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In order to sell your home for the best possible price, there are several factors to consider...

Pricing Your Home 

is part skill and part science...

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With home staging you should be able to present your house in a way that appeals to  the largest possible audience.

The definition of home staging is the act of preparing a home (and the contents of the home) for sale, with a special emphasis on presentation and appearance.

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Most buyers look for move-in-ready, or at least minimal improvements with lower cost values. 

Home Improvements that can help you sell your home should be fairly simple, smart, and affordable.

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You want to get the most out of your home as possible, of course, but there are several factors to pricing your home. 

Selling your home is a big decision and there are many reasons to sell. Life happens! It’s not just a big decision though it is also a big financial investment.

The following is a check-list to help you through the process of Selling your home:

  • Know your property. If you are not already, become familiar with such facts about your property as property taxes, zoning, lot size, square footage, etc.

  • Look at the terms of your existing loan. Research the current markets in your area.  How much are properties similar to yours selling for? What are the terms of the sales?

  • Set the price. Once you know the specifics about your home and have checked out what similar properties in your area are selling for, set a realistic price.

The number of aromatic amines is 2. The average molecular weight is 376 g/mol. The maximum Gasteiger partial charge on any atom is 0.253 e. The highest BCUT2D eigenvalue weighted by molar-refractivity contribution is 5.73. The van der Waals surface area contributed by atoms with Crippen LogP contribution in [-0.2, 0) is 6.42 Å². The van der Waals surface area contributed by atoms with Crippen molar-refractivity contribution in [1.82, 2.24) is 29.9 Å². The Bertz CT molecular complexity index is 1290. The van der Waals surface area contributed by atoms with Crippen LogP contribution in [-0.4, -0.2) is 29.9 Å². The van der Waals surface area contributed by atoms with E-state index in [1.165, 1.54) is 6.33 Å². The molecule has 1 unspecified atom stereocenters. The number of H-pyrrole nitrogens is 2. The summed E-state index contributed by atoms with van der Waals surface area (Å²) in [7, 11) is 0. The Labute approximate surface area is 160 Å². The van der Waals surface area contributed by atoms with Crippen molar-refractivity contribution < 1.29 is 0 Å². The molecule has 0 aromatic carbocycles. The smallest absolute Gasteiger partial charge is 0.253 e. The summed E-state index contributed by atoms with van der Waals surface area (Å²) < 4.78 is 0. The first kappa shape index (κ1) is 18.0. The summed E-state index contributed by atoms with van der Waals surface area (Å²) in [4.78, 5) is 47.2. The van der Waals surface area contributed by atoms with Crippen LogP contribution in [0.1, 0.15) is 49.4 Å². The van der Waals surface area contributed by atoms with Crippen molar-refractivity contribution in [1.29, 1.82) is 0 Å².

• Perform a “walk-through” of your property.  Look at it from the perspective of a buyer. Take notes on all items that need to be repaired or replaced.


  • From the street, is the house appealing? This is called “curb appeal”.

  • Does it need a new coat of paint (either because the old paint is obviously cracked or faded, or because of an uncommon choice in color that might turn off prospective buyers)?

  • Is the lawn and landscaping attractive and well-kept?

  • If it is a condo, you can’t do much about the building, but is the front door (and balcony, if there is one) appealing?

  • Are the windows and doors attractive and in good condition?

  • Are the roof (and the gutters) in good condition?


  • Are the interior paints and finishes in good condition (recently updated), or do they need to be freshened up? This is one area with the best ratio of least expensive to most desired. For a minimal investment, you could possibly make or break a sale by having your home look well-kept and inviting.

  • Are the appliances in good working order?

  • Are the plumbing and electrical systems in good condition? Are they fully functional?

  • Are the carpets or other floor coverings clean and in good condition? Like the paint, are they attractive and well-kept? Floor coverings are worth paying for so that your home makes a good impression.

  • Are the sealants (sink, shower, tub, windows) in good condition?

  • Are all light fixtures working properly, and is there good lighting in each room so that prospective buyers won’t think you’re hiding something?

**Make sure all repairs noted in your inspection